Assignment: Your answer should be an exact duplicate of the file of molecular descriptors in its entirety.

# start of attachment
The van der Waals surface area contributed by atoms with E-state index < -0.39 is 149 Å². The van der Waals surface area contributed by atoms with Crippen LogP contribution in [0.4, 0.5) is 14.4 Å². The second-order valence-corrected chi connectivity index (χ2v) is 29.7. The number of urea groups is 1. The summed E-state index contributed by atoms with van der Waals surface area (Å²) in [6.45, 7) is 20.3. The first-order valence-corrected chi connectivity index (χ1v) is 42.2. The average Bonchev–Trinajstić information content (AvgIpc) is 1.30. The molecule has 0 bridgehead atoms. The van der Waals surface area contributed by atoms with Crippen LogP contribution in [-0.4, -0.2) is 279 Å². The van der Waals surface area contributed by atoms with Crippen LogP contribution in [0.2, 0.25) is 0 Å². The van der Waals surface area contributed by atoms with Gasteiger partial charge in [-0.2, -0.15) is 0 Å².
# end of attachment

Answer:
The van der Waals surface area contributed by atoms with E-state index < -0.39 is 149 Å². The van der Waals surface area contributed by atoms with Crippen LogP contribution in [0.4, 0.5) is 14.4 Å². The second-order valence-corrected chi connectivity index (χ2v) is 29.7. The number of urea groups is 1. The summed E-state index contributed by atoms with van der Waals surface area (Å²) in [6.45, 7) is 20.3. The first-order valence-corrected chi connectivity index (χ1v) is 42.2. The average Bonchev–Trinajstić information content (AvgIpc) is 1.30. The molecule has 0 bridgehead atoms. The van der Waals surface area contributed by atoms with Crippen LogP contribution in [-0.4, -0.2) is 279 Å². The van der Waals surface area contributed by atoms with Crippen LogP contribution in [0.2, 0.25) is 0 Å². The van der Waals surface area contributed by atoms with Gasteiger partial charge in [-0.2, -0.15) is 0 Å².